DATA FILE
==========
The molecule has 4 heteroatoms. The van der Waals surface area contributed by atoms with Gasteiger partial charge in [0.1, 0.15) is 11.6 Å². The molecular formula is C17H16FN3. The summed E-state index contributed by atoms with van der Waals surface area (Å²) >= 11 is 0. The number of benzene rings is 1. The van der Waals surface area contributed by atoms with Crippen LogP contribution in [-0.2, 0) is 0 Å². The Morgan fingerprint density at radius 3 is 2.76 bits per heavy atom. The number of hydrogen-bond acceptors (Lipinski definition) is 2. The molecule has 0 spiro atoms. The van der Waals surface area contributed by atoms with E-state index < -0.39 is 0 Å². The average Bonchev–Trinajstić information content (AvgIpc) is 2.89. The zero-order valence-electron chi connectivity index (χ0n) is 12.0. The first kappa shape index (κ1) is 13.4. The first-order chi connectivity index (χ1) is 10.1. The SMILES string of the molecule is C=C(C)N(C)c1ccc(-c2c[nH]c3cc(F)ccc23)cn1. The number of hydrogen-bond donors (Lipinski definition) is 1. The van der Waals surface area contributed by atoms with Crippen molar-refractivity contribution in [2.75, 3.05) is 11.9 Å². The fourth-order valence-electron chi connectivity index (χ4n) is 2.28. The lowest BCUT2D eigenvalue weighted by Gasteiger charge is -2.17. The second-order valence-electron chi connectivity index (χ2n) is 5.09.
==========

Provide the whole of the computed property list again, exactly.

The molecule has 4 heteroatoms. The van der Waals surface area contributed by atoms with Gasteiger partial charge in [0.1, 0.15) is 11.6 Å². The molecular formula is C17H16FN3. The summed E-state index contributed by atoms with van der Waals surface area (Å²) >= 11 is 0. The number of benzene rings is 1. The van der Waals surface area contributed by atoms with Crippen LogP contribution in [-0.2, 0) is 0 Å². The Morgan fingerprint density at radius 3 is 2.76 bits per heavy atom. The number of hydrogen-bond acceptors (Lipinski definition) is 2. The molecule has 0 spiro atoms. The van der Waals surface area contributed by atoms with E-state index < -0.39 is 0 Å². The average Bonchev–Trinajstić information content (AvgIpc) is 2.89. The zero-order valence-electron chi connectivity index (χ0n) is 12.0. The first kappa shape index (κ1) is 13.4. The first-order chi connectivity index (χ1) is 10.1. The SMILES string of the molecule is C=C(C)N(C)c1ccc(-c2c[nH]c3cc(F)ccc23)cn1. The number of hydrogen-bond donors (Lipinski definition) is 1. The van der Waals surface area contributed by atoms with Crippen molar-refractivity contribution in [2.75, 3.05) is 11.9 Å². The fourth-order valence-electron chi connectivity index (χ4n) is 2.28. The lowest BCUT2D eigenvalue weighted by Gasteiger charge is -2.17. The second-order valence-electron chi connectivity index (χ2n) is 5.09.